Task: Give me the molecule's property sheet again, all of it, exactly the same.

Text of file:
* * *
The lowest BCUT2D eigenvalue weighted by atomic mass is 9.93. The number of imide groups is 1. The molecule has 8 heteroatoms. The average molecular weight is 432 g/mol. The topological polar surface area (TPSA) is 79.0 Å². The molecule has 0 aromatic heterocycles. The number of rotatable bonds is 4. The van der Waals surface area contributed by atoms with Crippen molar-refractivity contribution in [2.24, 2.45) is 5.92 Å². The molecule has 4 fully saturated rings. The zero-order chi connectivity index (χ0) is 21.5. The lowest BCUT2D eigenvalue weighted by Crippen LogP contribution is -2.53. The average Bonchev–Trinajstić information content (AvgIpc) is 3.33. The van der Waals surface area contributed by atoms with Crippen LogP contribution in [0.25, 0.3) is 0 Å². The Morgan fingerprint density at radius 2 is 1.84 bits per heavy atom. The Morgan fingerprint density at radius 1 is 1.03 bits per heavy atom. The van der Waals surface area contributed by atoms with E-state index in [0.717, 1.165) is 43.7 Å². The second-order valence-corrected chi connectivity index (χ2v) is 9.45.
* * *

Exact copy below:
The lowest BCUT2D eigenvalue weighted by atomic mass is 9.93. The number of imide groups is 1. The molecule has 8 heteroatoms. The average molecular weight is 432 g/mol. The topological polar surface area (TPSA) is 79.0 Å². The molecule has 0 aromatic heterocycles. The number of rotatable bonds is 4. The van der Waals surface area contributed by atoms with Crippen molar-refractivity contribution in [2.24, 2.45) is 5.92 Å². The molecule has 4 fully saturated rings. The zero-order chi connectivity index (χ0) is 21.5. The lowest BCUT2D eigenvalue weighted by Crippen LogP contribution is -2.53. The average Bonchev–Trinajstić information content (AvgIpc) is 3.33. The van der Waals surface area contributed by atoms with Crippen LogP contribution in [0.25, 0.3) is 0 Å². The Morgan fingerprint density at radius 2 is 1.84 bits per heavy atom. The Morgan fingerprint density at radius 1 is 1.03 bits per heavy atom. The van der Waals surface area contributed by atoms with E-state index in [0.717, 1.165) is 43.7 Å². The second-order valence-corrected chi connectivity index (χ2v) is 9.45.